Baltic Creative CIC is set to embark on its next phase of development after completing the purchase of a historic 19th century docklands storehouse in the heart of the Baltic Triangle.
The four-storey red brick warehouse is located at 61-65 Norfolk Street and has been acquired from Liverpool City Council on a 125 year-long leasehold – an indication of the long-term hopes for this rapidly growing area.
According to historical records, Norfolk Street was built by the merchant, William Smith during the latter part of the 19th century and was originally used to store seeds. The building has fallen into a state of disrepair since those days but that will all change in the coming months.
Baltic Creative have planned a 10-month restoration programme to refurbish the building and create a further 17,000 sq. ft of flexible workspace. K2 Architects have been appointed to design the scheme and are keen to blend the historical aesthetics of the building with a modern structure that caters for the creative industries.
Kevin Horton, a Director at K2 Architects said: “It’s important to note that, whilst part of the building is structurally unsound, it does have notable architectural and aesthetic merit.
“Therefore we, along with Baltic Creative, are passionate about maintaining the historic fabric of the building and intend to preserve as much of the original construction as is structurally possible. The Norfolk Street development will be entirely original and will become nothing less than a world leading space for Creative & Digital businesses.”
The new development will feature a variety of different sized studios alongside collaborative breakout areas, meeting rooms and co-working spaces. The ground floor will also include a public café with events space and an outdoor green area.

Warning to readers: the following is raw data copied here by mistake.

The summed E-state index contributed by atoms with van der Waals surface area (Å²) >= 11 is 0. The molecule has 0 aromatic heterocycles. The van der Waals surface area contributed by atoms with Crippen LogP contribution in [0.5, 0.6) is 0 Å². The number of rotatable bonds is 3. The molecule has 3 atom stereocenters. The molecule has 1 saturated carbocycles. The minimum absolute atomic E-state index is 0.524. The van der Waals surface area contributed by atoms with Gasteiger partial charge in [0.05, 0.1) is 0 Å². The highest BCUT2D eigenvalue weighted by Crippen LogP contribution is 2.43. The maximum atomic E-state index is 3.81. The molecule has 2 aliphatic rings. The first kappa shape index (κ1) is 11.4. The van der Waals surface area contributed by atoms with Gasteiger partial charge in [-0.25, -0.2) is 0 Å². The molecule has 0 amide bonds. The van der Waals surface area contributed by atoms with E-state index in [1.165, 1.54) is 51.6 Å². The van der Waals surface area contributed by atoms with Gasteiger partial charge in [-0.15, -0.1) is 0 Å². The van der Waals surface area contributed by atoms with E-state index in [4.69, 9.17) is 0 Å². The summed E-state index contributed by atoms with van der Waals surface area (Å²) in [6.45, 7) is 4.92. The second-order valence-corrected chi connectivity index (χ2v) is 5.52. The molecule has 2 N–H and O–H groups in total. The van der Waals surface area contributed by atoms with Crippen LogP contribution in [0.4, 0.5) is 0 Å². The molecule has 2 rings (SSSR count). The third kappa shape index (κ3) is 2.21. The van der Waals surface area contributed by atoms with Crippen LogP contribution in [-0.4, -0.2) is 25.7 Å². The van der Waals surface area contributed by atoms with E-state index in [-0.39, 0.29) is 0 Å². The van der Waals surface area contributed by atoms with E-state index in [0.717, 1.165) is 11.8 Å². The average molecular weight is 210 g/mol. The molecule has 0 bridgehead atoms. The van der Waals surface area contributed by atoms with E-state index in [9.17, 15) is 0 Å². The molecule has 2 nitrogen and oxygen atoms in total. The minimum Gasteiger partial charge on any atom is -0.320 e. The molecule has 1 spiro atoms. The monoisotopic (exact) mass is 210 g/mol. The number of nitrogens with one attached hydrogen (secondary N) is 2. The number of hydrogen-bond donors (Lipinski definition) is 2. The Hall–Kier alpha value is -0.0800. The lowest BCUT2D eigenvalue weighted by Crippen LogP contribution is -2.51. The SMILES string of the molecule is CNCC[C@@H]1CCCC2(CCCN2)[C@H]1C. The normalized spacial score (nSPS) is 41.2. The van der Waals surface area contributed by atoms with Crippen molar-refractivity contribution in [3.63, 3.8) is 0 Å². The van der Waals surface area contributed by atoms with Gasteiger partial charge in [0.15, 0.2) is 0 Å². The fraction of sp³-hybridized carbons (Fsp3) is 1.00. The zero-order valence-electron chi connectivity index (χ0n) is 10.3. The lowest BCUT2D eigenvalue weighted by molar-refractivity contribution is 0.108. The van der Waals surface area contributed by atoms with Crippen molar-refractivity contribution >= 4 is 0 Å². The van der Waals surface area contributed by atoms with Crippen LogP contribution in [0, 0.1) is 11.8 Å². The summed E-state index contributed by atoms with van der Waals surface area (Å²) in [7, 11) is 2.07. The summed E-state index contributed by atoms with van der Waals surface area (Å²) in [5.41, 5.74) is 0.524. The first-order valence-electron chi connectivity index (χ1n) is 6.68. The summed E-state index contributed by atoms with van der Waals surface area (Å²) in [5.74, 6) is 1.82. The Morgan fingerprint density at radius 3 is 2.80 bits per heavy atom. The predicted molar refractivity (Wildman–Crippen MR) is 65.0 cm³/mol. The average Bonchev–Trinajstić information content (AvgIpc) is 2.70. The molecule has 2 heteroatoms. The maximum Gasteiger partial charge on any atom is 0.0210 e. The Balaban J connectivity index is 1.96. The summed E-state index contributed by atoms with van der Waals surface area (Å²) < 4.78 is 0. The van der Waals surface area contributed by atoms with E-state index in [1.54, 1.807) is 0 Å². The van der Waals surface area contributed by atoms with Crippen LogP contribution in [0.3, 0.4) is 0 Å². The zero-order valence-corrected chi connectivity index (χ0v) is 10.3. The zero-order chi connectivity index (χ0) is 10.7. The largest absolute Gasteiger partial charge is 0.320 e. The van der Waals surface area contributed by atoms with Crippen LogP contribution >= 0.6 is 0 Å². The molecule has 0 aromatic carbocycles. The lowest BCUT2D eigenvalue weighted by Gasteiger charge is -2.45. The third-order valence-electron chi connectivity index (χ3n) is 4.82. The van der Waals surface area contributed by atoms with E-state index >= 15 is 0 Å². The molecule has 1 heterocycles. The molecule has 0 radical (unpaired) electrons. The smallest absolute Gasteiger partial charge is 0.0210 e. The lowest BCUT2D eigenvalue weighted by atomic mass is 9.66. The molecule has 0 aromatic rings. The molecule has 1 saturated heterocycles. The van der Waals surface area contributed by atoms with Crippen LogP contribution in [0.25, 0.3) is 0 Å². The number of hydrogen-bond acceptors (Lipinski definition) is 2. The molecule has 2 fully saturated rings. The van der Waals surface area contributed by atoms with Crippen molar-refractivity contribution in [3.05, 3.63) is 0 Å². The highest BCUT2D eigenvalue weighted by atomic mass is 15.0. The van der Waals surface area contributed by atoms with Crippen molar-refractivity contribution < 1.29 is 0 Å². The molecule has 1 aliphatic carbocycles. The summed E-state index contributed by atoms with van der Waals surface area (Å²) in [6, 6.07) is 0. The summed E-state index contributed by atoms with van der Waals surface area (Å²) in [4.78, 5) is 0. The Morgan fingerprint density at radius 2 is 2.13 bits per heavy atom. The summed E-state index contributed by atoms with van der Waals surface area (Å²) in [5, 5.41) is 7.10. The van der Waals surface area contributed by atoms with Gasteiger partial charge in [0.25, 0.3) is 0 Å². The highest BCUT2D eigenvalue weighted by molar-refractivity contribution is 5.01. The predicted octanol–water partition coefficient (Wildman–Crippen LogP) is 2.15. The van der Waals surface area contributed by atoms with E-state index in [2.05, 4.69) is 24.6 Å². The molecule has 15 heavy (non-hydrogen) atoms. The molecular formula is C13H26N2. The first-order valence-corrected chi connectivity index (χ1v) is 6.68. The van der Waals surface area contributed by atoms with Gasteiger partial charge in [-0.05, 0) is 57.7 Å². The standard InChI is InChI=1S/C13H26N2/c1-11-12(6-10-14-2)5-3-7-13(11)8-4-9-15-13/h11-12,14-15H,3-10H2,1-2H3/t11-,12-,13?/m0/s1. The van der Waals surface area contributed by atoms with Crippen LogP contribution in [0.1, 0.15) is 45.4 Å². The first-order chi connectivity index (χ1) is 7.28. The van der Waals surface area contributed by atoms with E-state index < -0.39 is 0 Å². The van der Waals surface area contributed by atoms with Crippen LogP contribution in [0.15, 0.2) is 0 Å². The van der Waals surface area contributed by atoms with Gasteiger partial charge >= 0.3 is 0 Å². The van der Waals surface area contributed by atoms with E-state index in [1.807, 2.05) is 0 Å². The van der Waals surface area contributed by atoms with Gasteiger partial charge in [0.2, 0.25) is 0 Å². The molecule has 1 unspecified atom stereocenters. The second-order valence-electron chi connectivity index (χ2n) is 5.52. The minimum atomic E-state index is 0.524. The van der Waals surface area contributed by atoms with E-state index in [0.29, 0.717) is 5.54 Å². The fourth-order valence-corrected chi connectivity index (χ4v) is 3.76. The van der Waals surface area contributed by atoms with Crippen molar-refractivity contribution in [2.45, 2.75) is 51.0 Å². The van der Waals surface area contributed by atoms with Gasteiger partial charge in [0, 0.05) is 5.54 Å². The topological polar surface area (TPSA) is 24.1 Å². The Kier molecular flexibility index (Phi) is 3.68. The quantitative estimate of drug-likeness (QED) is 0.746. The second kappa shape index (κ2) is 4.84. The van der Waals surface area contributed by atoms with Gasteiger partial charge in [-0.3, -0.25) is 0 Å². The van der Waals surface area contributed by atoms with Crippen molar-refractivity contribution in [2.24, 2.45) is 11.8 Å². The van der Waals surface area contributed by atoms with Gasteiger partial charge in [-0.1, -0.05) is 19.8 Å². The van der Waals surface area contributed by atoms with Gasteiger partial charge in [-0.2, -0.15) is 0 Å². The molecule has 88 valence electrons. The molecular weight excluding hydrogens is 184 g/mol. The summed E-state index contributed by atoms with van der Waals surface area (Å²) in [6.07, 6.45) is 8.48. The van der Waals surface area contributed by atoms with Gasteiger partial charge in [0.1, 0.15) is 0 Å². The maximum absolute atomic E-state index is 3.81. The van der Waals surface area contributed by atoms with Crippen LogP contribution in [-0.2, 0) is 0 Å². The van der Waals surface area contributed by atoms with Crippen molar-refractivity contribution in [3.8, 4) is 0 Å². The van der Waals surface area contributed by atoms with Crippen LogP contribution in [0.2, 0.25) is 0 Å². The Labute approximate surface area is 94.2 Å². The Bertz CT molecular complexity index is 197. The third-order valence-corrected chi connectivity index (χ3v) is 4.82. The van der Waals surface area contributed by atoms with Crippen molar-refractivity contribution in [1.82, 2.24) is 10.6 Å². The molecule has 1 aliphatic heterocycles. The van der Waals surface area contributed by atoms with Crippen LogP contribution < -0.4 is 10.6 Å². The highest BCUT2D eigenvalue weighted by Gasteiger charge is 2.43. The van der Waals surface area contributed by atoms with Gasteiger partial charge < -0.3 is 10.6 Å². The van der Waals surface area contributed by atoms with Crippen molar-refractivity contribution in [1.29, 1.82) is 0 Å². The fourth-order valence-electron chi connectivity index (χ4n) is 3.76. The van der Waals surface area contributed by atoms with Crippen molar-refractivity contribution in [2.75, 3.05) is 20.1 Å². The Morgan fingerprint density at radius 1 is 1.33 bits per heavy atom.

A focus on tech space in Liverpool
The ambition is to develop the Baltic Triangle’s first digital technology hub, which is expected to attract companies working in growing markets such as VR, AR, IoT, eHealth, FinTech, MADTech and Big Data. Once established the scheme will support approximately 30 companies and 150 full time jobs.
The continued growth in the digital tech sector is a driving force in Liverpool’s renaissance – particularly those companies that are clustered in the Baltic Triangle. There are now over 23,000 jobs in this sector throughout the city and they are bringing in hundreds of millions of pounds into the city’s economy.
Councillor Ann O’Byrne, Deputy Mayor of Liverpool said: “Liverpool City Council are really pleased to see this beautiful old building brought back into use by Baltic Creative who continue to encourage the regeneration and transformation of the Baltic Triangle area.
The creative and digital sector is having a significant impact on the Liverpool City Region economy and this development will help create the space required to attract and support more high growth businesses and high value jobs.”
The ambitious Norfolk Street development programme was made possible after Baltic Creative CIC secured £2.6m of investment from The Charity Bank and European Regional Development Fund (ERDF).
Subsequently and over an 18-month period, Baltic Creative CIC worked closely with Liverpool City Council, DCLG (ERDF), HCA, The Charity Bank, Safestore and Excello Law in order to complete the complex acquisition of the property and plan the delivery of an iconic development.
The Baltic is ready for dedicated Tech Space.
Mark Lawler, Managing Director of Baltic Creative CIC said: “We are absolutely delighted to announce the purchase of 61 – 65 Norfolk Street. This process has been a long time in the making and it has been the most challenging acquisition that I have worked on in my career to date.
“Liverpool’s tech sector is booming, with figures showing that Digital jobs in the north are growing 10x the rate of non-digital jobs. Here at Baltic Creative we are witnessing a huge demand for dedicated tech space and we’re committed to transforming 61-65 Norfolk Street into a scheme which will support the growth of digital businesses.”
Building contractors are currently being sourced and the plan is to start work in November 2017. The expectation is that Norfolk Street will be open for business at the end of 2018 – allowing plenty of time to lodge your interest and imagine your new working space.
Watch this space for further developments.